Regulations passed for sober living homes in Phoenix

PHOENIX - Problem houses have been popping up in neighborhoods all over the Valley. Sober living homes have spiked in the last year and a half, prompting action from neighbors. 

As of right now, there's no official list and no real way to know for sure if a sober living or recovery home moves in on your block.

There are a total of 293 substance abuse treatment centers across the state, according to the Substance Abuse and Mental Health Services Administration.

See where each center is located using the interactive map below.

But Phoenix resident Jeff Spellman said he and his neighbors saw the signs. 

"One of our other block watch leaders had seen a real spike in crime," Spellman said.  

After investigating, Spellman and his neighbors found that there were several sober living homes that had moved into the neighborhood.  

They looked for a solution to the associated rise in crime and discovered something frustrating. 

"What we discovered is nobody oversees [group homes]. What we found out was the city had no idea where they were at; how many of them there were," Spellman said. 

It's a familiar refrain being heard in neighborhoods around the Valley.  

Many people can simply look at their "Nextdoor" app and see complaints about new sober living homes popping up all over the place.  

A lot of the complaints are the same with fights, late night traffic, and transients. 

The big questions are where did they all come from and why? Jeff Taylor, who runs the Arizona Recovery Housing Association, has some answers. 

"Heroin has become extremely cheap and readily available," Taylor said.  "When you have people with addiction they're going to need treatment.  They're going to need safe environments to practice their recovery."

Unfortunately, some are taking advantage of those addicted people.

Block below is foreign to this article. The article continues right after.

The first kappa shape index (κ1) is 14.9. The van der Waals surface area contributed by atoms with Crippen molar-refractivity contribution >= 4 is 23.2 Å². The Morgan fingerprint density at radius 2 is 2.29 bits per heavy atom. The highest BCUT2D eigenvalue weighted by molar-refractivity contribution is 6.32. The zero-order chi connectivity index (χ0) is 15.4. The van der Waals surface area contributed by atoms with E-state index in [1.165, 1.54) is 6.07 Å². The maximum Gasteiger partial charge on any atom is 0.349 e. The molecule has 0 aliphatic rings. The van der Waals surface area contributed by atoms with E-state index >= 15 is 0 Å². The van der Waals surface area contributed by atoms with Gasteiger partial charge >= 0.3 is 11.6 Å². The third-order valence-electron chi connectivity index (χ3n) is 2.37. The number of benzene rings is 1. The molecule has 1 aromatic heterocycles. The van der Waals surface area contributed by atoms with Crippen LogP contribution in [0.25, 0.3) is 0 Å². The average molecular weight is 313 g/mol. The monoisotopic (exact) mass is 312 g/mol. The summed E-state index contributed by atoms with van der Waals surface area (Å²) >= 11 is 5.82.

The Arizona Recovery Housing Association is a self-policing agency, and its member homes have strict rules they have to follow.  

But not all group homes are members, and there's never been regulation forcing them to adhere to any set of standards. 

Taylor said many of the bad actors are fly-by-night operations with no real rules. Many, he said, recruit patients from out of town. 

"They suck their money dry. They don't help them out, and as soon as they're done with their money, they kick them out and then we have another homeless person wandering around," Spellman said. 

When Spellman discovered the problem was widespread, he teamed up with concerned citizens from several Phoenix neighborhoods to form "Take Action Phoenix."  

After more than a year of work the group successfully pushed the Phoenix City Council to pass new regulations on recovery homes. 

The regulations establish a $1,500 licensing fee and have spacing rules so a bunch of group homes can't move into the same neighborhood.  

Taylor said, for the most part, his industry supports the new laws that largely mirror the rules to which his organization, and it's members already adhere to.

"If I'm living next door to a sober living home I want it really to be invisible," Taylor said.  

He added that a good group home will be neat and clean with every one of the six to ten residents having chores and responsibilities. 

There are potential problems with the new laws, however. The Fair Housing and Americans with Disabilities Acts could come into play if someone feels they're being discriminated against.  

But Taylor said the federal laws allow regulation in most cases where the rules help the sober living clients in some way. 

"Those standards make it safe for the client, and when you make it safer for the client you make it safer for the community," Taylor said. 

The Phoenix ordinance takes effect in in a few days. That means the existing homes will have to get in compliance or move out.  

However, as mentioned, there's no list of these homes, so regulators will likely rely on neighbors to report unlicensed violators. 

In the meantime, the Arizona legislature passed a similar law that allows regulation over the entire state and will make local ordinances less important.  

However, the framework for that regulation won't be in place for about two years. 

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